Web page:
Last Updated 08 Apr 2020

Landscape in the Classic Western

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Essay type Research
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The article “Landscape in the Western Classic text: Landscape in the Classic Hollywood Western” by Stanley Solomon focuses around the central claim that landscape is definitive to the film genre of Western, defining both plot and characterization. First, the severity of the barren landscape against which the plot of Western movies revolves suggests that the characters in the movie either have to be rugged or likely to fall prey to more rugged ones. Scarcely populated rural places allow for the clear-cut distinction between an honest group of citizens with local sheriff as their leader and a gang of immoral criminals. Since the landscape is clear-cut and straightforward, so are the characters and their moral traits. The same is true for sharply delineated codes of behavior that have to be grasped by both criminals and good guys.

The severe natural and human environments, in which the characters of the Western have to act, develop skills crucial to survival, including “competence in the face of danger, courage, determination, and endurance” (Solomon 1976). The threat in most cases comes not from nature that, for all its mercilessness, is fair and predictable in its threats, but from human villains. The struggle between moral and immoral characters is the cornerstone of the plot.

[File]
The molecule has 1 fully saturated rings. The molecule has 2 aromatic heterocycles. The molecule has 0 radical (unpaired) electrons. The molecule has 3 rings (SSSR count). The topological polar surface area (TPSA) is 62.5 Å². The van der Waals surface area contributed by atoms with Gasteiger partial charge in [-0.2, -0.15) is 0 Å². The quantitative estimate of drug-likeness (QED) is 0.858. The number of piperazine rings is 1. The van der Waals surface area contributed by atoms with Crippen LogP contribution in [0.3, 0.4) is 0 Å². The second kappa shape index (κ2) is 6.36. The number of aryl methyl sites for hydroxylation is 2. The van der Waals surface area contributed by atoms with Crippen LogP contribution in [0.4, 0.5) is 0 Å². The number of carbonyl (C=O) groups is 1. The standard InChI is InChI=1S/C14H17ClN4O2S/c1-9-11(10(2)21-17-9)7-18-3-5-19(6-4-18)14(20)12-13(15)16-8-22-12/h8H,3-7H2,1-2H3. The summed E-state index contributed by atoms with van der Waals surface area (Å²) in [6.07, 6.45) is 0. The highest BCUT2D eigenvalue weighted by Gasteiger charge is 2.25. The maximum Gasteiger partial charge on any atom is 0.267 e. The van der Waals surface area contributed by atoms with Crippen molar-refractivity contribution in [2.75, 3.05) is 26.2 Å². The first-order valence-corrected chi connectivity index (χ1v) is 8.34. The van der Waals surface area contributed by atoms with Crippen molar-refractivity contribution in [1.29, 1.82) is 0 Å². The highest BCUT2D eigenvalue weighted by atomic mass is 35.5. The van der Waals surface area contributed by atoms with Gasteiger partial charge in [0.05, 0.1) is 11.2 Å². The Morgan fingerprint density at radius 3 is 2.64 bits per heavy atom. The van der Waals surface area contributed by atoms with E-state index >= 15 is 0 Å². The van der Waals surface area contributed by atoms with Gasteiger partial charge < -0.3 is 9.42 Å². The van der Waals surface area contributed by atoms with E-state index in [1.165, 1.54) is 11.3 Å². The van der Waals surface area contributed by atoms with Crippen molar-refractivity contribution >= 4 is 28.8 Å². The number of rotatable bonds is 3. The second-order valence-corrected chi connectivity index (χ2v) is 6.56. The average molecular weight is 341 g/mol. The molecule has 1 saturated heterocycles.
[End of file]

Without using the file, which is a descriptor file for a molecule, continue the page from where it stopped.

A peculiar environment often tells a lot about the women’s role. Most of female characters, exactly like men, should possess strength of character and survival skills that are looked up to by men. At the same time, women bring a humanizing effect to movies, supporting the value of human life.

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Western movies often call for insights into the past of the character, in contrast to urban movies where the emphasis is on the throbbing present of the city life. A Western character arrives at the scene a mature man, shaped by his past experiences, that often involve some indelible tragedy. Understanding a character’s past is essential, although information of it is often presented as a mere hint. “The interrelationships of landscape, characterization, and the past” form the central focus of the Western genre (Solomon 1976).


Solomon, Stanley. Beyond Formula: American Film Genres. 1976.



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Landscape in the Classic Western. (2017, Mar 06). Retrieved from

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